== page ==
Unanswered Questions Cast Doubt on Military Coordination

      April 08, 2010 12:46

      A fact-finding committee of civilian experts and military officers probing the sinking of the Navy corvette Cheonan on Wednesday confirmed the disaster occurred at 9:22 p.m. on March 26. At 10:40 p.m., an hour and 18 minutes after the 1,200 ton warship split in half and began to sink, South Korean KF-16 fighter jets lifted off from an Air Force base in South Chungcheong Province. This gap in time has triggered suspicions that there may have been some serious problems in the Navy and Air Force launching a coordinated mission to help the Cheonan. There are also suspicions that the Joint Chiefs of Staff, whose task is to ensure cooperation between the Army, Navy and Air Force, may have been caught off guard.

      According to the military, the Second Naval Command was notified of the sinking of the Cheonan at 9:28 p.m., exactly six minutes after it happened. The command ordered the nearest warship -- the Sokcho -- to the scene and requested assistance from maritime police at 9:32 p.m. And at 9:40 p.m., the highest alert level was issued for the West Sea area, which means all Navy vessels must prepare for battle, while Air Force fighter pilots must sit in their cockpits and await launch orders. But it was more than an hour after the Cheonan began to sink that fighter planes lifted off.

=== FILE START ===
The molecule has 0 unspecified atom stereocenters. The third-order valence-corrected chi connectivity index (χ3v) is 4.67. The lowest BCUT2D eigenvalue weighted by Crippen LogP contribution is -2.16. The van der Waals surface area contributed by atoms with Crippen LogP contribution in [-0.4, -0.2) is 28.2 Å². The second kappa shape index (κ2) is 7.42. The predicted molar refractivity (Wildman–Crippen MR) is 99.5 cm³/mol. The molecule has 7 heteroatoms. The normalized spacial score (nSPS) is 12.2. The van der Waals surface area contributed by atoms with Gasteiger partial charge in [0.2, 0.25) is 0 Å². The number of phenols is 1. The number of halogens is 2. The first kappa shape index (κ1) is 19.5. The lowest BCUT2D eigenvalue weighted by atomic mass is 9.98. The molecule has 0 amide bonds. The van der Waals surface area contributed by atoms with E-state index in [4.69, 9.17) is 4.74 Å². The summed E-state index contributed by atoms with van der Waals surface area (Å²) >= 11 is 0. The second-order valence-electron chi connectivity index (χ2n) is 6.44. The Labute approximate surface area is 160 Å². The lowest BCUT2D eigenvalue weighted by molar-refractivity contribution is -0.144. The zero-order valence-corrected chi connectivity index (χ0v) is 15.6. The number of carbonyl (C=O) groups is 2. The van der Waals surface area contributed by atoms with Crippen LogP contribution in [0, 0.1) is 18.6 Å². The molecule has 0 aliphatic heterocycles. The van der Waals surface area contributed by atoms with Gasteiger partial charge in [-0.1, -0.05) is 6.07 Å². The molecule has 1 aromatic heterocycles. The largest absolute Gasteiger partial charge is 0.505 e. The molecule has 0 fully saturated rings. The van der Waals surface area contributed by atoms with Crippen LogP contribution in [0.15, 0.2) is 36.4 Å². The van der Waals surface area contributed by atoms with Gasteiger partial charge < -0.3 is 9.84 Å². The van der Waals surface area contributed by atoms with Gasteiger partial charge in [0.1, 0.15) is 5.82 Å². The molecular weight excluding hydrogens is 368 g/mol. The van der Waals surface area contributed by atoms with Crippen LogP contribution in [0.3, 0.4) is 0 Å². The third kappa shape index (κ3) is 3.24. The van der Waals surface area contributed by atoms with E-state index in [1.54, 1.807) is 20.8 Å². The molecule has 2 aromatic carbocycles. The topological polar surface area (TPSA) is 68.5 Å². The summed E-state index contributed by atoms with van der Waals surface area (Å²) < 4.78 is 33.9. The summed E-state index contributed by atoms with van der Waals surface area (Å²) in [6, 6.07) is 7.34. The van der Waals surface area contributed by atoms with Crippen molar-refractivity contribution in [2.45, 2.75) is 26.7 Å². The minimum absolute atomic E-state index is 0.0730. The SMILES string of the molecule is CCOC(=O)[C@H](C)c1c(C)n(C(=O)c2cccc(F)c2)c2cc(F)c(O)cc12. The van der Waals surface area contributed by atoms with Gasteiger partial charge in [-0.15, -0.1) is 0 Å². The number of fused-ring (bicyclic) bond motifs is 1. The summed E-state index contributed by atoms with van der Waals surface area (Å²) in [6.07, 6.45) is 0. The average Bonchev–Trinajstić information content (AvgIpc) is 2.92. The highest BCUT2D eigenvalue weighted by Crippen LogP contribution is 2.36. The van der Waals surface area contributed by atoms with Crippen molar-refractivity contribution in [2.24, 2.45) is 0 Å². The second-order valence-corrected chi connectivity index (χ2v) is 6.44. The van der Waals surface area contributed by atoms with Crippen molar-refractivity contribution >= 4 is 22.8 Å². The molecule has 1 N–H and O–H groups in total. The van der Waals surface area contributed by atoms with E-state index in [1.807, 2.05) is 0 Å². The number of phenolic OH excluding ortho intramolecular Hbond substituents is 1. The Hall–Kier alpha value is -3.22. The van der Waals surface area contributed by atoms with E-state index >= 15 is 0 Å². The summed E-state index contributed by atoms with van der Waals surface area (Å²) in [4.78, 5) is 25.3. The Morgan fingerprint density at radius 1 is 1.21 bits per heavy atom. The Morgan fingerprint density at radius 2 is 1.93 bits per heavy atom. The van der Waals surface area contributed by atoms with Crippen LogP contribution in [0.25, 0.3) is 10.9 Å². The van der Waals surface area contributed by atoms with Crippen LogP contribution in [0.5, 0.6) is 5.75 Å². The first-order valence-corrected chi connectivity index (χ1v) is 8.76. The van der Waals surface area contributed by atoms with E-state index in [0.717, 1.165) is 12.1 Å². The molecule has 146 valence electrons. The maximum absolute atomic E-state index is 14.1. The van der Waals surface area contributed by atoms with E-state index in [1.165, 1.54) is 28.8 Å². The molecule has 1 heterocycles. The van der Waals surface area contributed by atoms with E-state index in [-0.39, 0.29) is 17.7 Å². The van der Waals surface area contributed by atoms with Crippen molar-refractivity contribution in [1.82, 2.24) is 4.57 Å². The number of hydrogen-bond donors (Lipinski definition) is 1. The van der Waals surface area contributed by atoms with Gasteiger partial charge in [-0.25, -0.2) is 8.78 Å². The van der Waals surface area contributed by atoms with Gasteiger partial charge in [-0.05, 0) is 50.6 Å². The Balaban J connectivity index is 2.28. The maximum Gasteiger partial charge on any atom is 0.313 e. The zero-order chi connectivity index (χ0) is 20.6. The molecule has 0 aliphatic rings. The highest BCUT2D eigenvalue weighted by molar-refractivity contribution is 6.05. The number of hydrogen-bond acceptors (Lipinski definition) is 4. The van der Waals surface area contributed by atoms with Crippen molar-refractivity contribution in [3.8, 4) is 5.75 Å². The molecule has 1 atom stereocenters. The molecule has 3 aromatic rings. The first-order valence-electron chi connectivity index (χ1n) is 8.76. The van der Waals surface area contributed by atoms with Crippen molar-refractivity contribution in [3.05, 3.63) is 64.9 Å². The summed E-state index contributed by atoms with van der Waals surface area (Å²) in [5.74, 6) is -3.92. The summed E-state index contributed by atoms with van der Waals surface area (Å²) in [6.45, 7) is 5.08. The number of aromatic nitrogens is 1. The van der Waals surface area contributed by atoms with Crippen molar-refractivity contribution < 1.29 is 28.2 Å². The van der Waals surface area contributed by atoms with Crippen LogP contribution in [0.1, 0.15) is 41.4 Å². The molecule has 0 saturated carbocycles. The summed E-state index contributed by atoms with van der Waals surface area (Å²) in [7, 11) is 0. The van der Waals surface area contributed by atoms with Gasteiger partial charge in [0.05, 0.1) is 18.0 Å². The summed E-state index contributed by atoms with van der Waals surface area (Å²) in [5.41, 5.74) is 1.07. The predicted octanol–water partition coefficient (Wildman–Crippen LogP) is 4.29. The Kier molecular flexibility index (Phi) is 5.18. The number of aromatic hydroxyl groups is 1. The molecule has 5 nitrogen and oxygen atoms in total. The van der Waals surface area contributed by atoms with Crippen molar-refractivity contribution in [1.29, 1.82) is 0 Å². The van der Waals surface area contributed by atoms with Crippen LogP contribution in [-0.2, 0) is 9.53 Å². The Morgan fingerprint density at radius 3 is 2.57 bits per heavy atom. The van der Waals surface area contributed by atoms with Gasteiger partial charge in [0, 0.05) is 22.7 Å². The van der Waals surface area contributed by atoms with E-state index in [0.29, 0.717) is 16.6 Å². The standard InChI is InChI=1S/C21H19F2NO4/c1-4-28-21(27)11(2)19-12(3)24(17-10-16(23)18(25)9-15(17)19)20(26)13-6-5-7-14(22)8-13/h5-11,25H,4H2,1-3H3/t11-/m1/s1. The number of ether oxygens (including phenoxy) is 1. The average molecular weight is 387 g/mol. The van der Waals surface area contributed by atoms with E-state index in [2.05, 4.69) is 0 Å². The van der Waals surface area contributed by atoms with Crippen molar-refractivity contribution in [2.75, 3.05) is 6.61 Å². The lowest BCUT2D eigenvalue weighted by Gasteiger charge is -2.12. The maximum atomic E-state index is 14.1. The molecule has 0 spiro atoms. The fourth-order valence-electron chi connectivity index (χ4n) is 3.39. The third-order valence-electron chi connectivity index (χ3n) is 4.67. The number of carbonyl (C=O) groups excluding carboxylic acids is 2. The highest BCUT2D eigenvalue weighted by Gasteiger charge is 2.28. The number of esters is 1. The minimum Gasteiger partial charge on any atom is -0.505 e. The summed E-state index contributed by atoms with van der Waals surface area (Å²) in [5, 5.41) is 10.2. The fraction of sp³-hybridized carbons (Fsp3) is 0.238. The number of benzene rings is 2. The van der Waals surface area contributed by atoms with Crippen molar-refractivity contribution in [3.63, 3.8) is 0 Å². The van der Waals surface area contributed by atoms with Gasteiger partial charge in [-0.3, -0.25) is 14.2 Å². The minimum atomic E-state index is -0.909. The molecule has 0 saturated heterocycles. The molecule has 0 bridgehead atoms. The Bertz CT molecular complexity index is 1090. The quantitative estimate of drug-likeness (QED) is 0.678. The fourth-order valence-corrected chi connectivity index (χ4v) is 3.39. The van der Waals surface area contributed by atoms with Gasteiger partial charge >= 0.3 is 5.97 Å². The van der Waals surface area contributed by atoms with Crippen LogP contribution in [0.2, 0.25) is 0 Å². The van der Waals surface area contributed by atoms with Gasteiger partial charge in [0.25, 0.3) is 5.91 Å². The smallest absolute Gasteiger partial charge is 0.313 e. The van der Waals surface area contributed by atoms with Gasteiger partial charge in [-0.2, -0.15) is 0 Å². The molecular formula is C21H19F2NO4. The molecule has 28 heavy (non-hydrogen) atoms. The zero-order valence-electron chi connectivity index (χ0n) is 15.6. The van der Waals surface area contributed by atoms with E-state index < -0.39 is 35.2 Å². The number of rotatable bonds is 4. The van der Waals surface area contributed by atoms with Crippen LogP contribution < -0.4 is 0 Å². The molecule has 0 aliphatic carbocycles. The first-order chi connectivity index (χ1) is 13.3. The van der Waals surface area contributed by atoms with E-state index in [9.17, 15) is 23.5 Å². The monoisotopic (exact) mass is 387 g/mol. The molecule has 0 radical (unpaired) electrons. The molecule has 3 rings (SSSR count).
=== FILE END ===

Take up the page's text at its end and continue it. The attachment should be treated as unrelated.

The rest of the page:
The situation at the maritime border with North Korea was extremely tense when the Cheonan began sinking. At 11:00 p.m., the warship Sokcho fired 76 mm cannon for five minutes at an unidentified target that was heading quickly to North Korea. The military said it appeared to be "a flock of birds." The commander of naval operations bypassed the Joint Chiefs of Staff, his direct superior, and phoned Defense Minister Kim Tae-young for authorization for the Sokcho to fire on the target. "The head of the JCS was probably out of reach since he was on a train heading back to Seoul after attending a debate outside the capital," Kim said.

      The JCS said its chairman, Lee Sang-eui, was briefed on the situation aboard the train and took "all necessary measures." Really? Lee had attended a debate on combined South Korea-U.S. military strategy in Daejeon, which included high-raking officials from the Pentagon. He boarded a KTX bullet train at 9:27 p.m. after dinner with U.S. military officers and arrived in Seoul at 10:31 p.m. In the end, the KF-16 fighter planes were dispatched 78 minutes after the Cheonan began to sink, and the authorization for the Sokcho to fire was given by the defense minister rather than by Lee.

      The investigation of the shipwreck must thoroughly look into the initial steps the South Korean military took just after it happened and discover how much coordination took place between the Army, Navy and Air Force. That is the best way to sharpen South Korea's military response in case a similar incident takes place again.

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